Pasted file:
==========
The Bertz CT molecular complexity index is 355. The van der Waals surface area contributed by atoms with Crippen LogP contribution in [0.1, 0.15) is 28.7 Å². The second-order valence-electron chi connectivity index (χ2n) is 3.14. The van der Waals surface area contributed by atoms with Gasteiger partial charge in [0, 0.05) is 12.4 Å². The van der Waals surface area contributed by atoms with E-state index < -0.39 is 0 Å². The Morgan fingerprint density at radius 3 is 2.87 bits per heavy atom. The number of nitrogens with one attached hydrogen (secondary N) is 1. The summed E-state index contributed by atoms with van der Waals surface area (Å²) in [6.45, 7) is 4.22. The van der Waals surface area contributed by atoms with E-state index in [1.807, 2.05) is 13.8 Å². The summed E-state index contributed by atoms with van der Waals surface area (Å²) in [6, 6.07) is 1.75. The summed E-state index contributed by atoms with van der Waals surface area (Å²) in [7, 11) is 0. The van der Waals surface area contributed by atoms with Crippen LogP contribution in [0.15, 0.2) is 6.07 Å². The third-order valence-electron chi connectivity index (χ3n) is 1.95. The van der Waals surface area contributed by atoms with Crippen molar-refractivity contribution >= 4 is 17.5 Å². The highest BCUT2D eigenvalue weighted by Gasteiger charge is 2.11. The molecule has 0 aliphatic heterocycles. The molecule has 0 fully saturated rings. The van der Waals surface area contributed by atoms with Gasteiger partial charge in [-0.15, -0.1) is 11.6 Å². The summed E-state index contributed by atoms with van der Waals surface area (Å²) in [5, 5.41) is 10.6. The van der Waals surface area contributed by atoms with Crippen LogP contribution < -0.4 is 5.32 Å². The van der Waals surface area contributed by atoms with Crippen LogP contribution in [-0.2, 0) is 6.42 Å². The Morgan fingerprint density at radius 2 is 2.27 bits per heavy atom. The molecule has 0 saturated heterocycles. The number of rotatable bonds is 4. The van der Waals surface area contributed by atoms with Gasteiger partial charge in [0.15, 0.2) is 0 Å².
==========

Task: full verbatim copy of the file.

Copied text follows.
The Bertz CT molecular complexity index is 355. The van der Waals surface area contributed by atoms with Crippen LogP contribution in [0.1, 0.15) is 28.7 Å². The second-order valence-electron chi connectivity index (χ2n) is 3.14. The van der Waals surface area contributed by atoms with Gasteiger partial charge in [0, 0.05) is 12.4 Å². The van der Waals surface area contributed by atoms with E-state index < -0.39 is 0 Å². The Morgan fingerprint density at radius 3 is 2.87 bits per heavy atom. The number of nitrogens with one attached hydrogen (secondary N) is 1. The summed E-state index contributed by atoms with van der Waals surface area (Å²) in [6.45, 7) is 4.22. The van der Waals surface area contributed by atoms with E-state index in [1.807, 2.05) is 13.8 Å². The summed E-state index contributed by atoms with van der Waals surface area (Å²) in [6, 6.07) is 1.75. The summed E-state index contributed by atoms with van der Waals surface area (Å²) in [7, 11) is 0. The van der Waals surface area contributed by atoms with Crippen LogP contribution in [0.15, 0.2) is 6.07 Å². The third-order valence-electron chi connectivity index (χ3n) is 1.95. The van der Waals surface area contributed by atoms with Crippen molar-refractivity contribution >= 4 is 17.5 Å². The highest BCUT2D eigenvalue weighted by Gasteiger charge is 2.11. The molecule has 0 aliphatic heterocycles. The molecule has 0 fully saturated rings. The van der Waals surface area contributed by atoms with Gasteiger partial charge in [-0.15, -0.1) is 11.6 Å². The summed E-state index contributed by atoms with van der Waals surface area (Å²) in [5, 5.41) is 10.6. The van der Waals surface area contributed by atoms with Crippen LogP contribution < -0.4 is 5.32 Å². The van der Waals surface area contributed by atoms with Crippen LogP contribution in [-0.2, 0) is 6.42 Å². The Morgan fingerprint density at radius 2 is 2.27 bits per heavy atom. The molecule has 0 saturated heterocycles. The number of rotatable bonds is 4. The van der Waals surface area contributed by atoms with Gasteiger partial charge in [0.15, 0.2) is 0 Å².